Tag: African movie stars

American Film Institute hosts global premiere of Kenyan Film THE LETTER

By Ebimo Amungo

A Kenyan produced film, “The Letter” has had its Virtual World Premiere after it was aired online at an event hosted by the American Film Institute on June 21. The coronavirus pandemic upended earlier plans to show the film in cinemas. The Letter was produced over the course of six years by Maia Lekow and Christopher King, a husband and wife team who live in Nairobi, Kenya.

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Congolese Director, Tshopher Kabambi’s dream realised with release of ‘Heart of Africa’

As a young man born and raised in the Democratic Republic of the Congo, Tshopher Kabambi dreamed of making movies. He is the director of “Heart of Africa”, the first Congolese-American production of its kind with a story that conveys Christian themes of brotherly love and overcoming prejudice.

By Trent Toone  

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Kenyan-born actor, Raymond Watanga, makes moves in Hollywood

By ELVIS ONDIEKI

A young Kenyan-American is trying hard to make an impression on the American movie industry. Raymond Watanga, 26, left Kenya in 2006 at the age of 12 with his mother and elder brother.

This was after his mother won the Electronic Diversity Visa Lottery (Green Card) to live and work in the United States.

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Egyptian star Yousra honored by America Abroad Media

By Mira Maged


America Abroad Media (AAM) honored Egypt’s acclaimed star Yousra at its seventh edition during its annual dinner that took place in Washington, DC, celebrating the star’s artistic contributions that have presented Americans with remarkable representations of Egyptian history, according to the press release.

The statement applauded Yousra’s significant role in lifting taboos in Egyptian society and generating fruitful social dialogue. The award celebrates Yousra’s entire career.

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An Oscars ban for a Nigerian film shows the Academy still doesn’t get it on race

By Afua Hirsch

The penny about the US’s worldview dropped for me when I recently interviewed a highly educated, accomplished, politically and racially literate American. I mentioned something about the British empire and he looked at me blankly. “What is that exactly?” he asked.#OscarsSoWhite: a 10-point plan for change by the hashtag’s creator

Excluding Lionheart for using English shows Africans are still expected to satisfy American ideas of authenticity.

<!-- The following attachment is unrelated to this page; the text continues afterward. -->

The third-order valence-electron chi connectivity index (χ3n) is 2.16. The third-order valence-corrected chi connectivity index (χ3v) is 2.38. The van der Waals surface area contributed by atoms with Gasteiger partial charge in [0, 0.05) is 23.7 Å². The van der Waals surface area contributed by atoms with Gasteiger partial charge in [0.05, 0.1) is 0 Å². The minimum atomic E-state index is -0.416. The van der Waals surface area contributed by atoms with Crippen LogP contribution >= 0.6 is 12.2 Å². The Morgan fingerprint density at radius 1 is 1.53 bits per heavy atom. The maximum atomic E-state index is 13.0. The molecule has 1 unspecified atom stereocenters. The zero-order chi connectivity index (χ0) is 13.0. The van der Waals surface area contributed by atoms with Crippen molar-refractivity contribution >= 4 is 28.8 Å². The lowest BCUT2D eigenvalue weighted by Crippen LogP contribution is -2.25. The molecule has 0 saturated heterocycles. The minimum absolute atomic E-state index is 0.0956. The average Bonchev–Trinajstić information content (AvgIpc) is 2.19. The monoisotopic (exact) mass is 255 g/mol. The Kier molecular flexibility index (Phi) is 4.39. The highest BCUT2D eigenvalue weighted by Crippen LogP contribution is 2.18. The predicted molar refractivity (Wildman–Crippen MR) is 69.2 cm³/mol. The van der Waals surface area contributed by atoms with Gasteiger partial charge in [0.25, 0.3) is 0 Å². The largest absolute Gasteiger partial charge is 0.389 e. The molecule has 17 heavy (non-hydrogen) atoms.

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‘Zulu Wedding’ Director Eager For South  Africans To See Movie

By Fatima Moosa

The Zulu Wedding is finally releasing in cinemas. The movie’s release has been delayed many times in the past two years. The movie is about Lu (Nondumiso Tembe) a dancer from South Africa who is currently working in America. She falls in love with Tex (Darrin Dewitt Henson). However, there’s a problem – Lu has been promised to marry a Zulu prince (Pallance Dladla). Returning home to South Africa with Tex, Lu has to navigate the complication that is her life. The Daily Vox team spoke to about the film’s director Lineo Sekeleoane. 

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The seminal Hollywood movie on apartheid South Africa and its pioneering black female director

By Nadia Neophytou

When Euzhan Palcy released the second film she’d ever made, A Dry White Season, in 1989, she wrote herself into the history of filmmaking, becoming the first black female filmmaker to helm a studio movie—one with big name actors and a budget to go along with it. It should have heralded a new era in her life, as a filmmaker of note, but it’s only now, 30 years later, that she looks set to return to her love of cinema.

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LUPITA NYONG’O TALKS BEING THE ‘VOICE OF GOD’ WHILE NARRATING THE MAJESTY OF ‘SERENGETI’ IN DISCOVERY CHANNEL NEW DOCUSERIES

BY JANICE WILLIAMS 

Viewers will soon be transported to the vast and magical grasslands of Africa when Discovery Channel’s new series, Serengeti, premieres on Sunday. The docuseries follows the heartwarming and harrowing tales of wildlife living within Tanzania’s largest national park.

Kenya native Lupita Nyong’o narrates the six-part series, produced by Emmy-winning filmmakers Simon Fuller and John Downer, who also directed the show.

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African Diaspora Film Festival Returns to GW

by Eve M. Ferguson

The African Diaspora International Film Festival returns to the Marvin Center at George Washington University from Aug. 9-11, celebrating “the human experience of people of color around the world.”

This year showcases heroes of African diaspora history, from the opening night with “Ali’s Comeback: The Untold Story,” directed by Art Jones, to the closing night film, “The Robeson Effect,” in which actors Danny Glover and Ben Guillory, friends for more than 50 years, tell how actor Paul Robeson affected their lives, leading to the creation of the Robey Theater Company in Los Angeles.

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Birdman is producing a Nigerian American filmmaker’s film, ‘Tazmanian Devil’

The partnership between Birdman and Solomon Onita to make a new film also has Benny Boom on board.

By Gbenga Bada


Nigerian American filmmaker, Solomon Onita Jr. has partnered with Cash Money’s Birdman for his new film, ‘Tazmanian Devil’.

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